Art theft is an ancient and complicated crime. When you take a look at the a few of the most popular cases of art thefts in history, you see completely prepared operations that include art dealerships, art fakers, mobsters, ransoms, and millions of dollars. Here you can check out a few of the most popular cases of art theft in the history.
The First Theft:
The very first recorded case of art theft remained in 1473, when 2 panels of altarpiece of the Last Judgment by the Dutch painter Hans Memling were taken. While the triptych was being transported by ship from the Netherlands to Florence, the ship was assaulted by pirates who took it to the Gdansk cathedral in Poland. Nowadays, the piece is revealed at the National Museum in Gdansk where it was just recently moved from the Basilica of the Presumption.
The The Majority Of Famous Theft:
The most popular story of art theft includes among the most famous paintings in the world and one of the most famous artists in history as a suspect. In the night of August 21, 1911, the Mona Lisa was taken out of the Louver. Not long after, Pablo Picasso was jailed and questioned by the police, however was released rapidly.
It turned out that the 30 × 21 inch painting was taken by one of the museum staff members by the name of Vincenzo Peruggia, who just carried it concealed under his coat. The crime was carefully conducted by a notorious con guy, Eduardo de Valfierno, who was sent by an art faker who intended to make copies and offer them as if they were the initial painting.
While Yves Chaudron, the art faker, was hectic producing copies for the popular work of art, Mona Lisa was still concealed at Peruggias house. Ultimately, Peruggia was captured by the police while trying to offer the painting to an art dealership from Florence, Italy.
The Biggest Theft in the U.S.A:
The greatest art theft in United States occurred at the Isabella Stewart Gardner Museum. On the night of March 18, 1990, a group of burglars wearing cops uniforms broke into the museum and took thirteen paintings whose collective worth was approximated at around 300 million dollars. The thieves took 2 paintings and one print by Rembrandt, and works of Vermeer, Manet, Degas, Govaert Flinck, in addition to a French and a Chinese artifact.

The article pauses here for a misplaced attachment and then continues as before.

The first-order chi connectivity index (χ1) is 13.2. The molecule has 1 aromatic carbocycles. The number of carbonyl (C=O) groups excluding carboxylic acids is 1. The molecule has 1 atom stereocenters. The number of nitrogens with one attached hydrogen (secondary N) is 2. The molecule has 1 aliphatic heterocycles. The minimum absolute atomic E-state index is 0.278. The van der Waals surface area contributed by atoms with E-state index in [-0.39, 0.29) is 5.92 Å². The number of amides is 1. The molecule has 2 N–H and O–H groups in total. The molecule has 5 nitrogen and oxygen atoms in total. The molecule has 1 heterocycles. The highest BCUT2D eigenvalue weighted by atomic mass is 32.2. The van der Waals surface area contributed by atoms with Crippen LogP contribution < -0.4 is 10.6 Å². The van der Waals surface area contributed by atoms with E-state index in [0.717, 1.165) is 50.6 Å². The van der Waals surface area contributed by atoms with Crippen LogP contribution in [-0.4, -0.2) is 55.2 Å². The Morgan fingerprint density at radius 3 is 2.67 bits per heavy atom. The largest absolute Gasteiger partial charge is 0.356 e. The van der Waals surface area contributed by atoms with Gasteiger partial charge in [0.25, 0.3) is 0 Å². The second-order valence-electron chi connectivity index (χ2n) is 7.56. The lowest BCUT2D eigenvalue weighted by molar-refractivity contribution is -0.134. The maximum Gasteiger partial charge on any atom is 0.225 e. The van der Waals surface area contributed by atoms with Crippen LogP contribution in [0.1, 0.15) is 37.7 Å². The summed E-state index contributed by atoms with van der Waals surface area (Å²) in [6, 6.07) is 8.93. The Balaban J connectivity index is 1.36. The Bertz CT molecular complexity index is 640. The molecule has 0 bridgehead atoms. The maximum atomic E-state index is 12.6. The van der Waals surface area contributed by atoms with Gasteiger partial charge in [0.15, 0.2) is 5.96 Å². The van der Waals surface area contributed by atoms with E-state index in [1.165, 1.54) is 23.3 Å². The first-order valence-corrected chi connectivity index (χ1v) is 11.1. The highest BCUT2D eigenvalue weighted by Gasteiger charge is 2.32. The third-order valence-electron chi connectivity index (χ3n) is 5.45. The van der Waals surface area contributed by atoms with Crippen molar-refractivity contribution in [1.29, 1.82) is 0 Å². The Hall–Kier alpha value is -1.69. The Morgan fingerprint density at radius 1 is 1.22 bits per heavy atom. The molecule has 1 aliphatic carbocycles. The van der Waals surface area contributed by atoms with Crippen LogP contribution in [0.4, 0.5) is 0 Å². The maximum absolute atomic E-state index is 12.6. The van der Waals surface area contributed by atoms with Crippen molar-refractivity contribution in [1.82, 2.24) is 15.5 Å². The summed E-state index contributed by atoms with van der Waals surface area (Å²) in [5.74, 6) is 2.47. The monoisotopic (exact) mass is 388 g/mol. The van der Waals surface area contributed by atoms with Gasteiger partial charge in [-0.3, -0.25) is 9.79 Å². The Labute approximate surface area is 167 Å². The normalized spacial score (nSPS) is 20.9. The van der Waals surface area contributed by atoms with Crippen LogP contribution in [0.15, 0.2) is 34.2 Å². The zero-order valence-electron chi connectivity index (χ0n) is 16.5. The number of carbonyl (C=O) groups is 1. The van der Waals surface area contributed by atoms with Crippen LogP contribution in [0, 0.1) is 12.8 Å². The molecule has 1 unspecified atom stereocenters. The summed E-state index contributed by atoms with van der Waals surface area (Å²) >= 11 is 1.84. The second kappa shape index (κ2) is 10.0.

Since yet, none of the paintings have been discovered and the case is still unsolved. Inning accordance with recent rumors, the FBI are examining the possibility that the Boston Mob in addition to French art dealers are connected to the criminal activity.
The painting by Edvard Munchs, The Scream, is most likely the most searched for painting by art burglars in history. It has been taken twice and was only recently recuperated. In 1994, throughout the Winter Season Olympics in Lillehammer, Norway, The Scream was taken from an Oslo gallery by 2 burglars who broke through an open window, triggered the alarm and left a note saying: thanks for the bad security.
Three months later, the holders of the painting approached the Norwegian Federal government with an deal: 1 million dollars ransom for Edvard Munchs The Scream. The Federal government refused the deal, however the Norwegian cops teamed up with the British Cops and the Getty Museum to arrange a sting operation that brought back the painting to where it belongs.
Ten years later on, The Scream was taken again from the Munch Museum. This time, the robbers used a weapon and took another of Munchs painting with them. https://www.pinterest.com/kurtcriter/ While Museum authorities waiting on the thieves to request ransom loan, rumors claimed that both paintings were burned to hide evidence. Eventually, the Norwegian police discovered the two paintings on August 31, 2006 but the truths on how they were recuperated are not known.
When you look at the some of the most famous cases of art thefts in history, you see thoroughly planned operations that involve art dealers, art fakers, mobsters, ransoms, and millions of dollars. The most famous story of art theft includes one of the most popular paintings in the world and one of the most well-known artists in history as a suspect. The crime was thoroughly carried out by a notorious con male, Eduardo de Valfierno, who was sent by an art faker who planned to make copies and sell them as if they were the original painting.
Ultimately, Peruggia was caught by the police while trying to sell the painting to an art dealer from Florence, Italy. The painting by Edvard Munchs, The Scream, is probably the most looked for after painting by art burglars in history.